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Facebook's new Dating service is ready to take on Tinder

The social network, still grappling with how it handles users' privacy, is getting ready to find you a date -- but only if you live in Colombia.

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Facebook Dating, its matchmaker service, is launching in Colombia.

Facebook

Facebook is ready to help you find a date.

The social network on Thursday launched Facebook Dating, the matchmaking service it announced in May, in its first market. Starting Thursday, Facebook users in Colombia can create dating profiles. Once the company thinks it's collected enough profiles, it will start to let people match with each other. Facebook wouldn't reveal exactly how many profiles it initially wants in circulation, or the timeline for matching to begin, but said it will be days or weeks -- and not months. 

It also didn't say when the service would be opened up to other markets. 

Here's how it works: The dating feature is part of Facebook's main app and is a free service. You'll be able to find the feature in Facebook's main menu, next to other services like Groups, Events or Marketplace. Once there, you can create a profile by adding pictures, personal details like location and where you went to school, and answer ice-breakers like "What does your perfect day look like?" It will be separate from your regular Facebook profile.

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Unlike competitors Tinder or Bumble, there's no swiping left or right to like or reject potential matches. Instead, you'll need to scroll down through a person's profile and tap if you're interested. You'll only see people who aren't your Facebook friends, or people who are friends of friends. The assumption is that you already know your friends and this is about taking advantage of the larger Facebook network. (It also helps to avoid awkwardness, like running into family on the service.)

Facebook says its aim is helping its user make lasting connections and not just find hookups. "We wanted to make it apparent these are people you're considering. It's not just a profile," Nathan Sharp, product manager for Facebook dating, said in an interview last week. "This should be about relationships, not one-night stands."

Facebook surprised the world when it unveiled the service in May during its F8 developer conference. That's because the world's biggest social network and its CEO, Mark Zuckerberg, have been scrutinized over its user data collection practices and whether it can actually keep private all the data it collects about its more than 2.2 billion users. That focus followed a scandal in March over Cambridge Analytica, a UK-based digital consultancy that harvested data from up to 87 million Facebook users without their permission.

The controversy caused many people -- including lawmakers -- to wonder if Facebook could be trusted with personal information, so unveiling a product that collects the even more intimate details associated with online courtship strikes a tone-deaf note for some observers.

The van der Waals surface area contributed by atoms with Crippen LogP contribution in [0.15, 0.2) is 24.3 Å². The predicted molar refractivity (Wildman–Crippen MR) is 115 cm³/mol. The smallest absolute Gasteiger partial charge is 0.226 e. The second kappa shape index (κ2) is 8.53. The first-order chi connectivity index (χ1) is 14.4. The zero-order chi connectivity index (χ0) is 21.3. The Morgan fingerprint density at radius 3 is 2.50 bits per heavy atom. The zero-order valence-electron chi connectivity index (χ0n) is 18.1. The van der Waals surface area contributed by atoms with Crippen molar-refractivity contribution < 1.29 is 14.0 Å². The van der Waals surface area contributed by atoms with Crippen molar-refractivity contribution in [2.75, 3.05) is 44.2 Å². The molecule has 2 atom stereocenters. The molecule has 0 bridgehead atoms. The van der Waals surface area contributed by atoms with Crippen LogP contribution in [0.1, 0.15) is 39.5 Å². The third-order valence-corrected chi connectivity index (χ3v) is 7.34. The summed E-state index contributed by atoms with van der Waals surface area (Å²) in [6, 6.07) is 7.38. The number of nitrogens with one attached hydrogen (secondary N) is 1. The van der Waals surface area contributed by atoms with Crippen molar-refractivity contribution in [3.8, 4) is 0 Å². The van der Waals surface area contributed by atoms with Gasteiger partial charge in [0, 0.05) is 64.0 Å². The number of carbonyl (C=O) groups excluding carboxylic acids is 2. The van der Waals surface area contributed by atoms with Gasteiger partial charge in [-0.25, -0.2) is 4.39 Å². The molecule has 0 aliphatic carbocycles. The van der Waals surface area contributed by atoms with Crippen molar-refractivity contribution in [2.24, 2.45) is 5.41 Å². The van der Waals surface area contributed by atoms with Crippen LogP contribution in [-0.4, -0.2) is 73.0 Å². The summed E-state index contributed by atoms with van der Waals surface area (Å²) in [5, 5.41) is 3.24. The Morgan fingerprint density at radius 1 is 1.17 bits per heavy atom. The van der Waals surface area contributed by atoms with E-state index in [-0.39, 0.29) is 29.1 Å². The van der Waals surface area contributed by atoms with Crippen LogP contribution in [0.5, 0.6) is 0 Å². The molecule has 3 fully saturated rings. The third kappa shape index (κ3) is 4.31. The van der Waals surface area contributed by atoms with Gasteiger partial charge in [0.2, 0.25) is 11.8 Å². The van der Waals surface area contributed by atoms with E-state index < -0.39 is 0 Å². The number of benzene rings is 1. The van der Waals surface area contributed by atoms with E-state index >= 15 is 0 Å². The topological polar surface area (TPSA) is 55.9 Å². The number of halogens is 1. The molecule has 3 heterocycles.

"Given their track record with being good custodians of data, I'd be concerned," said Jen King, director of Consumer Privacy at Stanford Law School's Center for Internet and Society. "But I feel like people who are going to opt into Facebook matching them with dates probably don't have that level of skepticism."

For its part, Facebook said no data from the dating service will be used for advertising targeting. If you delete your Facebook Dating profile, the data will also be deleted, Sharp said.

"This was very much a privacy- and integrity-first project," said Sharp. "Announcing it at F8 really had nothing to do with Cambridge Analytica."  

Missed Connections

Facebook says 200 million people on Facebook have their relationship status set to "single."

For the social network, getting into online dating seems like a way to raise engagement and get people to use the app for longer periods of time. That feeds into Facebook's ability to serve up the ads that account for the majority of its $40 billion in annual sales.

The online dating market is already saturated. Aside from Tinder and Bumble, there's OKCupid, The League, and more niche services like Farmers Only. Dating services in the US make about $3 billion a year in revenue, according to IbisWorld, a research firm.

Facebook thinks the key feature that sets its dating service apart from the competition is the ability to tap into its Events and Groups features. For example, if you've RSVD'd yes to attending a music festival, you might be able to connect with someone going, too. Or, you could find someone who also attended an event you went to last month, but didn't meet -- a sort of Missed Connections tool.

There are some other nuances to the app, too. If you're interested in someone, you can leave them a message, but the connection isn't made until the other person messages back (unlike an app like Tinder, which allows people to start chatting only if both swipe right.) All of the chatting takes place inside the Dating section of the Facebook app, instead of other chat apps like Facebook Messenger or WhatsApp, which Facebook owns.

Facebook wanted to test in a South American country because online dating has already become a "pervasive behavior" there, says Sharp. The company picked Colombia, which has a population of 48.6 million, because many people in that market had already socially accepted online dating, he said.  

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